It’s around the time where college students around the nation are attempting to get into their fall 2014 courses, and perhaps some upcoming summer courses. As you’re trying to get into your classes, you should consider a handful of these tips so that you’ll take the courses you need and also the ones that you like.
1) Look over your advisement report
Most colleges offer an online advisement report that will allow you to look over the courses that you have taken and the areas in which you still need to take them. Although they are often unofficial reports, it can help you map out the areas where you still need credits in. For example, it might say you need an elective course over the 300 level; upon seeing that, you can search for classes that meet that criteria.
2) Talk to professors
Professors can be a big help in deciding what courses to take. If you tell them your career goals and what you’re interested in, they might recommend some good classes that fit what you tell them. Also, if you’re interested in certain classes don’t be afraid to find out who teaches the courses and then talk to them. I did this a couple of times and it influenced my decision to take (or not take) that class.
3) Ask people who have taken those courses
Although you can search online for professors ratings and reviews, it’s sometimes more helpful to ask some peers who have taken the classes that you are thinking about. You’ll be able to ask them questions that weren’t necessarily brought up in online reviews.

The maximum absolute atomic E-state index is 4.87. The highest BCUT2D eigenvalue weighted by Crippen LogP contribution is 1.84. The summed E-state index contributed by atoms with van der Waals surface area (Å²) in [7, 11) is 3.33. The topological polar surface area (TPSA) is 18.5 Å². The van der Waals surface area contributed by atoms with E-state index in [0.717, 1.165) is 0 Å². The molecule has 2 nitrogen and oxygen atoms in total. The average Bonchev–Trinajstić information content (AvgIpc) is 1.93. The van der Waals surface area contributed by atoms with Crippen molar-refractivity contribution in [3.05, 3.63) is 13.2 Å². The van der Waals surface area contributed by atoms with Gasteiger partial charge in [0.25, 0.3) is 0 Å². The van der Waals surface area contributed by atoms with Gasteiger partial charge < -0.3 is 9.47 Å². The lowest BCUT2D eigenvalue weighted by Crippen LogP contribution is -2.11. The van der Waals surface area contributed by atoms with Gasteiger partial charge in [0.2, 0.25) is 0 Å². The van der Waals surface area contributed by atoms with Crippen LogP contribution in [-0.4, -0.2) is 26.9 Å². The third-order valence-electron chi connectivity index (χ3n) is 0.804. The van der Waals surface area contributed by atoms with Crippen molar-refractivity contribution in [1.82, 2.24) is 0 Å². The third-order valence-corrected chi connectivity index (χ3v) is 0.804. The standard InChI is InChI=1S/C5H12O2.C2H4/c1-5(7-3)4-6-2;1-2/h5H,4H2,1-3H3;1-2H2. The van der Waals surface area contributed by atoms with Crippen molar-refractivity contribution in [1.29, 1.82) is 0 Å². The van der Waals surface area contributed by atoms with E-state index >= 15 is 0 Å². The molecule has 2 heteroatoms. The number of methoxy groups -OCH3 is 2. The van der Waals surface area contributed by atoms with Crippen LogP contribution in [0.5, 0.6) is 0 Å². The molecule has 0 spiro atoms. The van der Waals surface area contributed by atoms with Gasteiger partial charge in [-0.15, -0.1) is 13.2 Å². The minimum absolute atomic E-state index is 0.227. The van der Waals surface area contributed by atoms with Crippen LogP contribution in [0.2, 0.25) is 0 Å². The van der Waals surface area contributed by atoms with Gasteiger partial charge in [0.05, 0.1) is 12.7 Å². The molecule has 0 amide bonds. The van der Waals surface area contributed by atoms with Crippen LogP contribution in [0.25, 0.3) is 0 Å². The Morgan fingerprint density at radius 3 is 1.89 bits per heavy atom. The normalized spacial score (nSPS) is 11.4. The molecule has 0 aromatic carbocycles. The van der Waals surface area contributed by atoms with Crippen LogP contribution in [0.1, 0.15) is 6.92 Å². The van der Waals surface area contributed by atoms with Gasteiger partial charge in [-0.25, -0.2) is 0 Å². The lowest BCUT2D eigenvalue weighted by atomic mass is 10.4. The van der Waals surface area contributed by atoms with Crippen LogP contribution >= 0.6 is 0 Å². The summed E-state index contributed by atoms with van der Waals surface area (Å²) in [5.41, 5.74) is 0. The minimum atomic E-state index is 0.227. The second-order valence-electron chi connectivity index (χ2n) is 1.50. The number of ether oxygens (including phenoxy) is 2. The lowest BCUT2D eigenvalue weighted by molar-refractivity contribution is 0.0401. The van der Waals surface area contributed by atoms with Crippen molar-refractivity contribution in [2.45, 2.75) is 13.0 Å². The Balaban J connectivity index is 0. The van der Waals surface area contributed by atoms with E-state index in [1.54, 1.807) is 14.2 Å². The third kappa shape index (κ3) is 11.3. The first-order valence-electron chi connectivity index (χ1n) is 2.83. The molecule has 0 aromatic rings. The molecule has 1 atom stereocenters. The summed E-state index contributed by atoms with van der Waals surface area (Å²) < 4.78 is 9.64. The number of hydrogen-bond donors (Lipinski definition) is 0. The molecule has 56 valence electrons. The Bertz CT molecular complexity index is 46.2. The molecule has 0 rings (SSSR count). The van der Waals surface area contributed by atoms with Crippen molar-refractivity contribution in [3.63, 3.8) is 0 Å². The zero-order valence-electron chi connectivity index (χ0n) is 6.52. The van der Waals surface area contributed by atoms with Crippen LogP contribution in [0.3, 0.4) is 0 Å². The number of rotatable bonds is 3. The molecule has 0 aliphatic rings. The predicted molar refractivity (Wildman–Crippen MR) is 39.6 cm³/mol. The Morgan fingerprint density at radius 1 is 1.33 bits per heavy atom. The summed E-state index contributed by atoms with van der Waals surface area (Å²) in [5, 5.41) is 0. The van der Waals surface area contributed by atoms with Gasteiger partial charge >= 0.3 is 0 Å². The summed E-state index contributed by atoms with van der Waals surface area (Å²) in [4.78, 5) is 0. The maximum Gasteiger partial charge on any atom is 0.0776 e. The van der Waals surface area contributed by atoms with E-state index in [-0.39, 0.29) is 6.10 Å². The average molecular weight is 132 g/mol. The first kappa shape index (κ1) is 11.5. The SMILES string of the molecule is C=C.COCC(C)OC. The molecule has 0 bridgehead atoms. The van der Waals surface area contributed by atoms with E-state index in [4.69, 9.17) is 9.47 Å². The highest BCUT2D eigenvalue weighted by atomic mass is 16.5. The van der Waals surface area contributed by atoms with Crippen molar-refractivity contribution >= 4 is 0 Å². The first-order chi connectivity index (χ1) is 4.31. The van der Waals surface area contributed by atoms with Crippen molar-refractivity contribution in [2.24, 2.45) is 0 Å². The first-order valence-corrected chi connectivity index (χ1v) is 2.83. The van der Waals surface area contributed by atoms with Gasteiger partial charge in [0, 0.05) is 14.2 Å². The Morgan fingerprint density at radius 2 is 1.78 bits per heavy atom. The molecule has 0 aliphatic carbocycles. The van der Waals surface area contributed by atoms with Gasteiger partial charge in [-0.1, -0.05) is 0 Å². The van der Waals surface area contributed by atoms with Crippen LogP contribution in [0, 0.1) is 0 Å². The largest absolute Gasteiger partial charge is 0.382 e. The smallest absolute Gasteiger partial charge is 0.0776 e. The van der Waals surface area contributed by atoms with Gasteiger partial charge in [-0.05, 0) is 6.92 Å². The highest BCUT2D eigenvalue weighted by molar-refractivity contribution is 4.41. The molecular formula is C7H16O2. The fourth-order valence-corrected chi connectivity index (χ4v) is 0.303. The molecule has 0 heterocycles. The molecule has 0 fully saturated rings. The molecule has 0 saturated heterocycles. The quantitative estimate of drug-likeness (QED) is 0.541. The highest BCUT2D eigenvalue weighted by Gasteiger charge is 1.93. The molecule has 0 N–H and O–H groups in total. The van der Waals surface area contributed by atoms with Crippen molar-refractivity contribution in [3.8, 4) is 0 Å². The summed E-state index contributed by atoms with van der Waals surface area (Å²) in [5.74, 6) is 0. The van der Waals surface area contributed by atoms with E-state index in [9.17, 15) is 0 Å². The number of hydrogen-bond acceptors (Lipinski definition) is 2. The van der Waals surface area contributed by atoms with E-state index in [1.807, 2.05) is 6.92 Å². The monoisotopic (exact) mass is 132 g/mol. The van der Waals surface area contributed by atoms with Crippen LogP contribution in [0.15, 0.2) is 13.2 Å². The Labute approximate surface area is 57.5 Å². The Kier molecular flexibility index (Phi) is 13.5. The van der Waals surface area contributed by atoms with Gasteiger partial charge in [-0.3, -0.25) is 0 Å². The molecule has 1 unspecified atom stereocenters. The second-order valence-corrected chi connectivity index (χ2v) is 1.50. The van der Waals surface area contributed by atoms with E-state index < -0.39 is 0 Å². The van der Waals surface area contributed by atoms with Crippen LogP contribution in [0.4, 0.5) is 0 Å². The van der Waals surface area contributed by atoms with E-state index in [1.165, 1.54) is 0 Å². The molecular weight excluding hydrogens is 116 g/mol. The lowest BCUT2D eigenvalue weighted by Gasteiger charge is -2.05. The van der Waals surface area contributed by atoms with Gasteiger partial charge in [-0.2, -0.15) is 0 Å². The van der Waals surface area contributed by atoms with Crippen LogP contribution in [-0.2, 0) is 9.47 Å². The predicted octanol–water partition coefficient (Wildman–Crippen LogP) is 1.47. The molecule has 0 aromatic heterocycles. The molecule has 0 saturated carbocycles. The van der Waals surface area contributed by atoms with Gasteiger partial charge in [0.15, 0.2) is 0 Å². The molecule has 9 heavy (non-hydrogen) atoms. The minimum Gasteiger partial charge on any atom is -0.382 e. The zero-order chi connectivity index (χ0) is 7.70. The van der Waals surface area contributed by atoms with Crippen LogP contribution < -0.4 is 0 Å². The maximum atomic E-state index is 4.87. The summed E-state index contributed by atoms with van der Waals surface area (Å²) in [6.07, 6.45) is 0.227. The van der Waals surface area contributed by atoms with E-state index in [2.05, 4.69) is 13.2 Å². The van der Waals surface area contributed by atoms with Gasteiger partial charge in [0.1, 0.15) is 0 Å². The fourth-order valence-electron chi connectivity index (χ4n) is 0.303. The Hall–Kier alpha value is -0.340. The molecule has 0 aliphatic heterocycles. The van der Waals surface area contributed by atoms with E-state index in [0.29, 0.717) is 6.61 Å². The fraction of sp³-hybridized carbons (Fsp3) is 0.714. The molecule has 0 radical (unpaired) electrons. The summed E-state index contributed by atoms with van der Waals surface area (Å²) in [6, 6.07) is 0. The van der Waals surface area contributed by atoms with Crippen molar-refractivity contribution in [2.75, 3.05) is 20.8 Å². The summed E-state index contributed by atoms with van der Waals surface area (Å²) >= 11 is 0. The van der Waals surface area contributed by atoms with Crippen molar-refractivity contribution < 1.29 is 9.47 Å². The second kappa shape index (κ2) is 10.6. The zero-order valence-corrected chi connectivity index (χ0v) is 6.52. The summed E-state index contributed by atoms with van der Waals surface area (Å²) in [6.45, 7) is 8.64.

4) Take a topics course when you can
Chances are your college will offer you some topic courses once in awhile. Taking these can be very fun if they are something you are interested in. But, make sure they fulfill one of your requirements! For myself, I was able to take a course about Kurt Vonnegut and Mark Twain which I was very interested in.
5) Speak to a counselor but be cautious
Counselors can be a lot of help, but you should always research your own academic information. In other words, don’t just rely on what your counselor says. It’s your academic career, so be responsible! I have talked with numerous people who had something wrong with their scheduling due to what there counselors told them.